Beef wellington with spinach and chestnut mushrooms
- November 2020
- Serves 6
- Hands-on time 1 hour 20 min, oven time 30-35 min, plus cooling and resting
Beef wellington is a dinner party classic – perhaps because it’s a make-ahead marvel, or maybe because, once you’ve tasted the melt-in-the-mouth meat and crisp, buttery pastry, you’re hooked. This beef wellington with spinach is also a recipe that’s easy to adapt and make your own. The added spinach in this recipe is a neat trick that helps to disguise the mushrooms from fungi haters.
- 43.7g (18.8g saturated)
- 50.8g (8.9g sugars)
- Olive oil for frying
- 850-900g whole piece British beef fillet (taken from the middle to the thicker end), at room temperature
- 1 1⁄2 tbsp creamed horseradish
- 1 1⁄2 tbsp English mustard
- 30g unsalted butter
- 100g cooked, peeled chestnuts (we used Merchant Gourmet whole chestnuts, available from large supermarkets and good delis), finely chopped
- 250g chestnut mushrooms, very finely chopped (use a food processor if you have one)
- 1 tbsp brandy (optional)
- 6 fresh sage leaves, finely chopped
- 50g fresh breadcrumbs
- 200g bag spinach, wilted (see bottom left), squeezed dry and chopped
- 4 medium free-range eggs
- 3 tbsp whole milk
- 1 tbsp soy sauce to glaze
- 500g block all-butter puff pastry (take out of the fridge 15 minutes
- Plain flour to dust
You’ll also need…
- Baking tray lined with non-stick compostable baking paper; 20cm non-stick frying pan
Useful to have…
- Digital probe thermometer
- Drizzle some of the olive oil over the beef and season with salt and pepper. Heat a wide, deep frying pan over a high heat, then sear the beef all over until browned. Remove from the pan, put on a chopping board and rub all over with the horseradish and English mustard. Set aside to cool.
- In the same pan used to cook the beef, melt the butter and, once foaming, add the chopped chestnuts and mushrooms. Fry over a high heat, stirring, until the liquid from the mushrooms has evaporated (be prepared: this will take around 20 minutes). Add the brandy (if using), then cook over a high heat for a few more minutes until all the liquid has evaporated again. Tip the mixture into a large bowl and stir in the sage, breadcrumbs and spinach. Check the seasoning, adding salt and pepper to taste. Leave to cool.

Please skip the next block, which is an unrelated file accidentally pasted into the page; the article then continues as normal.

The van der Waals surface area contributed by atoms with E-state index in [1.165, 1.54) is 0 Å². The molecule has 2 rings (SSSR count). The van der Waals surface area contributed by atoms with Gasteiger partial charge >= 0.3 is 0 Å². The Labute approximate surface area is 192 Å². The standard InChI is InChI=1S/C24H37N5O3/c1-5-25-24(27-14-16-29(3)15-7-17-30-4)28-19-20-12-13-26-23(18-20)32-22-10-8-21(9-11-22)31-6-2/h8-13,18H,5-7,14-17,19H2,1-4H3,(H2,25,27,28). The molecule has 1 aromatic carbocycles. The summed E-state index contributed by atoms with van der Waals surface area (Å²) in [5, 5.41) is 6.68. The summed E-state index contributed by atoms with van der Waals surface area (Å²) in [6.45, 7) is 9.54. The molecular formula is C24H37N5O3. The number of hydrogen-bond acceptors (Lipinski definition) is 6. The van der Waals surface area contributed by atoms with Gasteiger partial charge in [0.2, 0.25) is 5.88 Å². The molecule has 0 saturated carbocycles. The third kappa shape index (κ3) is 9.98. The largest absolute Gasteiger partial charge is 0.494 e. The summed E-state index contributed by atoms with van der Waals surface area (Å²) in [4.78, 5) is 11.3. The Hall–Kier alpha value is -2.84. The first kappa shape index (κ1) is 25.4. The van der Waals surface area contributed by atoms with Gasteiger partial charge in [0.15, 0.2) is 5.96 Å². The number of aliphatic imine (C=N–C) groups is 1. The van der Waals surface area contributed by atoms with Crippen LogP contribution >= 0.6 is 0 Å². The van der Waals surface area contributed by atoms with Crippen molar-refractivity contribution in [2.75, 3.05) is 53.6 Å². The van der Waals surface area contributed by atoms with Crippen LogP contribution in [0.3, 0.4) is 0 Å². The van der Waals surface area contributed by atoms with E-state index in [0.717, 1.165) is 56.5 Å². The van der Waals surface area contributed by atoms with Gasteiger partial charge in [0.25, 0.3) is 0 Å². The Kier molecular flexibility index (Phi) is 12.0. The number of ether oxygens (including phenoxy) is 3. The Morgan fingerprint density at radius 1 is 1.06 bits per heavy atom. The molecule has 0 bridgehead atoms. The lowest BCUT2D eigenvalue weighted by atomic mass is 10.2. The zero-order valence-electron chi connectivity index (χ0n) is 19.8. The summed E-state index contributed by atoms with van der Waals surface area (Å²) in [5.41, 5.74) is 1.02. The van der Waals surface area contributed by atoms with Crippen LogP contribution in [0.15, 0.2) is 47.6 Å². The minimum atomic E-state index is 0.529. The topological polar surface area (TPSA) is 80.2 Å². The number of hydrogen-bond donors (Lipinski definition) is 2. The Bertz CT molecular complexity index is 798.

- Beat 1 egg in a small bowl with 1 tbsp milk. Add a drizzle of oil to a 20cm non-stick frying pan, then add the egg mixture and swirl around the pan to make a thin omelette. Set aside. Repeat with 2 more eggs/ milk, so you have 3 thin omelettes. Whisk the final egg in the bowl to use as a glaze for the pastry.
- Once the mushroom mixture (duxelles), beef and omelettes have cooled, pat the duxelles generously all over the beef fillet to fully coat it (see Know-how). Roll out the pastry on a floured surface to form a large rectangle. Make sure it’s long enough for the beef to sit lengthways in the middle with enough spare pastry around it to wrap the fillet.
- Put 2 of the omelettes, slightly overlapping, on the pastry, then sit the beef lengthways on top. Drape the final omelette over the beef (these omelettes will soak up any of the resting meat juices and help prevent your pastry from becoming soggy). Fold one long side of the pastry over the meat, then brush the pastry top with a little beaten egg. Tuck in the short edges, then fold over the other side of the pastry to fully encase the meat. Trim off any excess pastry as you work and reserve it to make decorations – press these onto the pastry, using the egg wash to help them stick. Carefully transfer the beef wellington, seam side down, to the lined baking tray, then brush all over with beaten egg. Chill for 30 minutes (see Make Ahead).
- Heat the oven to 210°C/190°C fan/ gas 61⁄2. Glaze the pastry again with the remaining beaten egg, then bake the wellington for 30-35 minutes until the pastry is golden brown and puffed. If you have a digital thermometer, push it into the centre of the wellington. It should read 52-56°C for rare. For medium, cook for 35-40 minutes (or 57-59°C) and for well done for 50 minutes (60-63°C). Rest the wellington for 10 minutes, then slice and serve with vegetables.
Instead of omelettes, you could use parma ham to wrap around the meat.
Make up to the end of step 5 up to 12 hours ahead, cover and chill. Glaze with beaten egg before baking. Or open-freeze the prepped wellington and, once solid, wrap well and freeze for up to 3 months. Defrost in the fridge overnight, then bake as in the recipe.
Wash, put in a dry pan with just the water clinging to its leaves, then put over a medium heat until the leaves collapse. Alternatively, wilt in the bag, in a microwave.
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